My grandma’s favourite colour was yellow. (Being Canadian I spell both favourite and colour with “our”).
Her kitchen was yellow.
I loved her kitchen, despite not loving yellow.
She created good things in that kitchen.
The sun always seemed so bright in Grandma’s kitchen.
Perhaps it was the yellow walls. Perhaps it was the sunshine. Perhaps, and this is what I suspect, it was Grandma.
When my grandpa was dying, over 40 years ago, he dreamed that he painted the outside of their farmhouse yellow. He inferred that he defied conventional wisdom because Grandma liked yellow. It was the perfect metaphor for his devotion, devotion that would otherwise remain unspoken in their Germanic, one-must-not-show-emotion home.
She told me that story several times, always with a catch in her voice, so I knew the impact it had on her.
As a child I had yellow hair. Perhaps that’s why Grandma cherished me so lavishly. (Or not!) I still have yellow hair thanks to Brian, with his roll of tin foil and a purple paste down at the Phoenician Salon.
My grandma had yellow flecks in her eyes. Officially, she called her eyes green, but they were actually yellow. That trait popped up in one of my daughters and one of my granddaughters; they have yellow undertones in their irises. The effect is that their eyes look like they’re the same colour as their strawberry blond hair. It’s weird. Beautiful, exotic, but strange.
Mustard is yellow. It is my favourite condiment, in my opinion, a must-have for the complete enjoyment of a burger. Perhaps that’s where they got the name. I like the plain stuff. No Dijon, Honey or Horseradish; just plain mustard.
There are other good yellow foods. Nobody exposed me to squash as a child but my yellow-irised daughter shared the secret about the great flavour of butternut squash. I saute it in butter and maple syrup. Mmm!
I used to love Grandma’s pickled yellow beans. Yellow beans are very tasty, fresh from the garden too. Canned yellow beans are gross; they certainly don’t deserve the title “vegetables”.
There is nothing more heavenly than a homemade lemon pie. Grandma used to make them. A crust made of real lard, not hydrogenated vegetable oil, a sweet and sour sunshine filling, topped with a cloud of meringue, delicately kissed golden in the oven. Mmm again!
When I was young I thought it was weird to declare yellow as one’s favourite colour. I preferred purple (my dad’s chosen hue, also unconventional) and blue. Even pink, red, and certain shades of green but not yellow!
I don’t know that I ever saw Grandma wearing yellow. It’s not a flattering colour for many people. Some shades of it make ME look green.
Grandpa always said Grandma looked best in white (good thing she was a nurse) and blue, but that was HIS favourite colour, so he was biased there, don’t you think?
Why would someone select a colour that one cannot wear?
I know blue makes my eyes look bluer than they are (actually they’re a blue-grey-green, depending on the weather and what I’m wearing). I guess I got some of Grandma’s yellow iris DNA too.
Most of the clothing in which I feel most comfortable is blue, like jeans and faded denim shirts, and the fabulous turquoise dress I got for $13 at a dress shop in Phoenix.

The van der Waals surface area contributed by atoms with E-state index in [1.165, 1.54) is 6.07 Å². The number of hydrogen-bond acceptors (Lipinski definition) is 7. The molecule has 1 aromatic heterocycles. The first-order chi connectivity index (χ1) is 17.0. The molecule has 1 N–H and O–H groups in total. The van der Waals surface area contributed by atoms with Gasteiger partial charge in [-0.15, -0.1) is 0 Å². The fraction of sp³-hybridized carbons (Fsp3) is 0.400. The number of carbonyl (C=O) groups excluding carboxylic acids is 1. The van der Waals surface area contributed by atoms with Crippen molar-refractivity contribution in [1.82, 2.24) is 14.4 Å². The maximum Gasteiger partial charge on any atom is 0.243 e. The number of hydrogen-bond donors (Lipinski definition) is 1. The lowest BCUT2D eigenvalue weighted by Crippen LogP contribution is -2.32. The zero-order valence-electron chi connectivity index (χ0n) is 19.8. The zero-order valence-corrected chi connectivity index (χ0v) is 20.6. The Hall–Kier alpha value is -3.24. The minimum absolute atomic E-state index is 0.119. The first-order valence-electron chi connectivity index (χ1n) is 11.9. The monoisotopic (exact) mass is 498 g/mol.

See. I know the fun of wearing MY favourite colour!
I wore yellow to Grandma’s funeral. In fact my declaration that I intended to do so inspired other family members to dig out or borrow or buy yellow articles of clothing to wear.
One of the most touching things my husband ever did was show up at my sister’s before Grandma’s funeral, wearing a crisp new yellow dress shirt. He proved he actually listens!
He looked great in that shirt with his dark hair and brown eyes, and miraculously it was exactly the same shade as my yellow jacket. We looked like we had actually coordinated our wardrobe. Quite the feat! Do you have any idea how many shades of yellow there are?
My brother in law’s tie was the same yellow as my sister’s blouse, both of which were totally different from and clashed with our yellow.
In the weeks after Grandma’s funeral I would find myself weeping, often while walking our Golden Retriever, Divot, (our yellow dog), in our local dog park.
One day I felt like I was tapped on the shoulder.
There before me was a meadow of mostly yellow wildflowers, waving at me. My eye was drawn to the buffalo beans. Grandma taught me the name of buffalo beans. As a child, I picked them in the meadow immediately behind her farmhouse.
And there were some Brown-eyed Susans and others whose names I don’t yet know.
The flowers danced while the breeze whispered in my ear, something I didn’t quite catch. It felt like “I’m okay”. Or maybe, “I’m here”. Or, “I was here; now it’s your turn!”
At the very least, the message that comforted me was that whenever I see a yellow wildflower I can think of Grandma. And I do.
I think of the many things she taught me.
I remember of the warmth of her unconditional love.
Before her decline in the last few years, we would compare stories about the wonder of being a grandma. I remember laughing with her about the cute things my grandkids would say. And she would repeat the cute things I said when I was her little Grandtoy.
Come to think of it, that was one of the “yellow” moments of my life.
Thanks, again, Grandma!